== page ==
E.L. Doctorow's "The March," his novelization of Gen. William Tecumseh Sherman's bloody Civil War campaign, and Joan Didion's "The Year of Magical Thinking," her memoir of grieving her late husband, were among the nominees announced Wednesday for the National Book Awards.

Two of the country's most revered poets, John Ashbery and W.S. Merwin, were also finalists. The 78-year-old Ashbery was chosen for his collection "Where Shall I Wander," and Merwin, also 78, for "Migration." Between them, they have received 12 nominations for the NBA and one award, for Ashbery's "Self-Portrait in a Convex Mirror."

Walter Dean Myers, whose blunt descriptions of street life have led to frequent efforts to remove his books from libraries, was a nominee in the young people's category for "Autobiography of My Dead Brother." He was a finalist in 1999 for "Monster."

Winners, each of whom receives $10,000, will be announced at a Nov. 16 ceremony in New York, with Garrison Keillor hosting and honorary medals going to Norman Mailer and Lawrence Ferlinghetti.

The list of finalists was read by John Grisham at the former home of fellow Oxford, Miss., author William Faulkner.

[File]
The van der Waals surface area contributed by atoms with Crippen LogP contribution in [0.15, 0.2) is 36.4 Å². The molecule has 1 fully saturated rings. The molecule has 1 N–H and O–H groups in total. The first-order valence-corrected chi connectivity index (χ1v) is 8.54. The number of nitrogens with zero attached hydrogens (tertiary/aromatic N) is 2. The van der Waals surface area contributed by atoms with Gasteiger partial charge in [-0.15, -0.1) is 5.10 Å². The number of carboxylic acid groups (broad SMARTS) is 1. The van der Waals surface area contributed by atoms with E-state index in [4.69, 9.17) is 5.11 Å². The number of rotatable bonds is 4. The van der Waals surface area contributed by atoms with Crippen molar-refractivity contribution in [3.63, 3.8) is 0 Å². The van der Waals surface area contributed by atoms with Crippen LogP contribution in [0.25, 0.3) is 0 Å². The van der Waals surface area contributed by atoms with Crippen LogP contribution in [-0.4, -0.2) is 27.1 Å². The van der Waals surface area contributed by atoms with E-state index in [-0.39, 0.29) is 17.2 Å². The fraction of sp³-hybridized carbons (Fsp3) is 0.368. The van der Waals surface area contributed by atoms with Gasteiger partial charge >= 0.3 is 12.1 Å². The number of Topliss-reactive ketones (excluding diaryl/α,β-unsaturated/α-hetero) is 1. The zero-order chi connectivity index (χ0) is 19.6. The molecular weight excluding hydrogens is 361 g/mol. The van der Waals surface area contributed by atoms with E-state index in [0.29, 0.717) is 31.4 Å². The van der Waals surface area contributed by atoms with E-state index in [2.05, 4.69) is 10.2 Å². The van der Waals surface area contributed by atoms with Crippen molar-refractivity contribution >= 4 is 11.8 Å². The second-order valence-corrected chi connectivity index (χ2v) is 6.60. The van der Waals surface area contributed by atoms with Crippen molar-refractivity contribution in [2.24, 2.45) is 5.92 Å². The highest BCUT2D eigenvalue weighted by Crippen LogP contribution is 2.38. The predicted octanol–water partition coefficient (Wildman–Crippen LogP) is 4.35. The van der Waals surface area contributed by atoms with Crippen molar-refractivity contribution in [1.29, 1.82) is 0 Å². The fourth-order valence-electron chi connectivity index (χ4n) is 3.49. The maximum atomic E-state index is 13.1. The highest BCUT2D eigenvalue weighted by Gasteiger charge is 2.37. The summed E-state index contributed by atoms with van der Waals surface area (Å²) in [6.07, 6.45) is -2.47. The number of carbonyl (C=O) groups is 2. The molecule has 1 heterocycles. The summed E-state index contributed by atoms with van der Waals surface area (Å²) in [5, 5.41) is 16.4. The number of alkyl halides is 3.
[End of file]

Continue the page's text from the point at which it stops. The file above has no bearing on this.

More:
Doctorow, author of "Ragtime," "Billy Bathgate" and other acclaimed historical novels, won the National Book Award in 1986 for "World's Fair." This was his fifth nomination, but first since 1989.

Other fiction finalists this year were Mary Gaitskill's "Veronica," Christopher Sorrentino's "Trance," Rene Steinke's "Holy Skirts" and William T. Vollmann's "Europe Central," an 800-page novel, including footnotes, about Germany and the Soviet Union in the 20th century.

Didion was nominated in nonfiction for her book about the loss of her husband, author John Gregory Dunne, who died two years ago of a heart attack. Like "The March," Didion's memoir has been celebrated by reviewers and sought after by readers, with more than 150,000 copies in print, according to publisher Alfred A. Knopf.

Also cited for nonfiction: Alan Burdick's "Out of Eden," Leo Damrosch's "Jean-Jacques Rousseau," Jim Dwyer's and Kevin Flynn's "102 Minutes: The Untold Story of the Fight to Survive Inside the Twin Towers" and Adam Hochschild's "Bury the Chains."

The nominees:

Fiction: E.L. Doctorow, "The March"; Mary Gaitskill, "Veronica"; Christopher Sorrentino, "Trance"; Rene Steinke, "Holy Skirts"; William T. Vollmann, "Europe Central."

Nonfiction: Alan Burdick, "Out of Eden: An Odyssey of Ecological Invasion"; Leo Damrosch, "Jean-Jacques Rousseau: Restless Genius"; Joan Didion, "The Year of Magical Thinking"; Jim Dwyer and Kevin Flynn, "102 Minutes: The Untold Story of the Fight to Survive Inside the Twin Towers"; Adam Hochschild, "Bury the Chains: Prophets and Rebels in the Fight to Free an Empire's Slaves."

Poetry: John Ashbery, "Where Shall I Wander"; Frank Bidart, "Star Dust: Poems"; Brendan Galvin, "Habitat: New and Selected Poems, 1965-2005"; W.S. Merwin, "Migration: New and Selected Poems"; Vern Rutsala, "The Moment's Equation."

Young People's Literature: Jeanne Birdsall, "The Penderwicks"; Adele Griffin, "Where I Want to Be"; Chris Lynch, "Inexcusable"; Walter Dean Myers, "Autobiography of My Dead Brother"; Deborah Wiles, "Each Little Bird That Sings."

Author Joan Didion was nominated for "The Year of Magical Thinking."